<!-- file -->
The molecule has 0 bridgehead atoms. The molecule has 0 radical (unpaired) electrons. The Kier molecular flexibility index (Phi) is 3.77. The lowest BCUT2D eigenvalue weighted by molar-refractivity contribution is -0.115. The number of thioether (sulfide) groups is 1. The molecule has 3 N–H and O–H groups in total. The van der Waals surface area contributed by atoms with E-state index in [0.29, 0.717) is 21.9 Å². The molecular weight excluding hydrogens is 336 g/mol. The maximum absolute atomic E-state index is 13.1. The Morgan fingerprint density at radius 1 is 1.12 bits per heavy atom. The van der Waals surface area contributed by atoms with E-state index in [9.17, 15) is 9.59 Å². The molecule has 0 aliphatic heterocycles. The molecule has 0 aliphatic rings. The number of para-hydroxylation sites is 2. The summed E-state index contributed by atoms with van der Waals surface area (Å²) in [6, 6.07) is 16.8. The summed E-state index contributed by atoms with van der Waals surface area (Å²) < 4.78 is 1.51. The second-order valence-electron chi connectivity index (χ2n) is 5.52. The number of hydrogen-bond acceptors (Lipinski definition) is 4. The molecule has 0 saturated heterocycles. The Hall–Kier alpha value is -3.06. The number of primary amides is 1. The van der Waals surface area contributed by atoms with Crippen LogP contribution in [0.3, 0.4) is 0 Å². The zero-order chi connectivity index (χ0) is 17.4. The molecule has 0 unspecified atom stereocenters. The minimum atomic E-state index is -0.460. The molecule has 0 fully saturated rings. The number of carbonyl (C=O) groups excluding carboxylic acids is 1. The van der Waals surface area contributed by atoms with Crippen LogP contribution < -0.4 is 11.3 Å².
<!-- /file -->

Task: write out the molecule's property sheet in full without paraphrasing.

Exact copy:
The molecule has 0 bridgehead atoms. The molecule has 0 radical (unpaired) electrons. The Kier molecular flexibility index (Phi) is 3.77. The lowest BCUT2D eigenvalue weighted by molar-refractivity contribution is -0.115. The number of thioether (sulfide) groups is 1. The molecule has 3 N–H and O–H groups in total. The van der Waals surface area contributed by atoms with E-state index in [0.29, 0.717) is 21.9 Å². The molecular weight excluding hydrogens is 336 g/mol. The maximum absolute atomic E-state index is 13.1. The Morgan fingerprint density at radius 1 is 1.12 bits per heavy atom. The van der Waals surface area contributed by atoms with E-state index in [9.17, 15) is 9.59 Å². The molecule has 0 aliphatic heterocycles. The molecule has 0 aliphatic rings. The number of para-hydroxylation sites is 2. The summed E-state index contributed by atoms with van der Waals surface area (Å²) in [6, 6.07) is 16.8. The summed E-state index contributed by atoms with van der Waals surface area (Å²) < 4.78 is 1.51. The second-order valence-electron chi connectivity index (χ2n) is 5.52. The number of hydrogen-bond acceptors (Lipinski definition) is 4. The molecule has 0 saturated heterocycles. The Hall–Kier alpha value is -3.06. The number of primary amides is 1. The van der Waals surface area contributed by atoms with Crippen LogP contribution in [0.3, 0.4) is 0 Å². The zero-order chi connectivity index (χ0) is 17.4. The molecule has 0 unspecified atom stereocenters. The minimum atomic E-state index is -0.460. The molecule has 0 fully saturated rings. The number of carbonyl (C=O) groups excluding carboxylic acids is 1. The van der Waals surface area contributed by atoms with Crippen LogP contribution < -0.4 is 11.3 Å².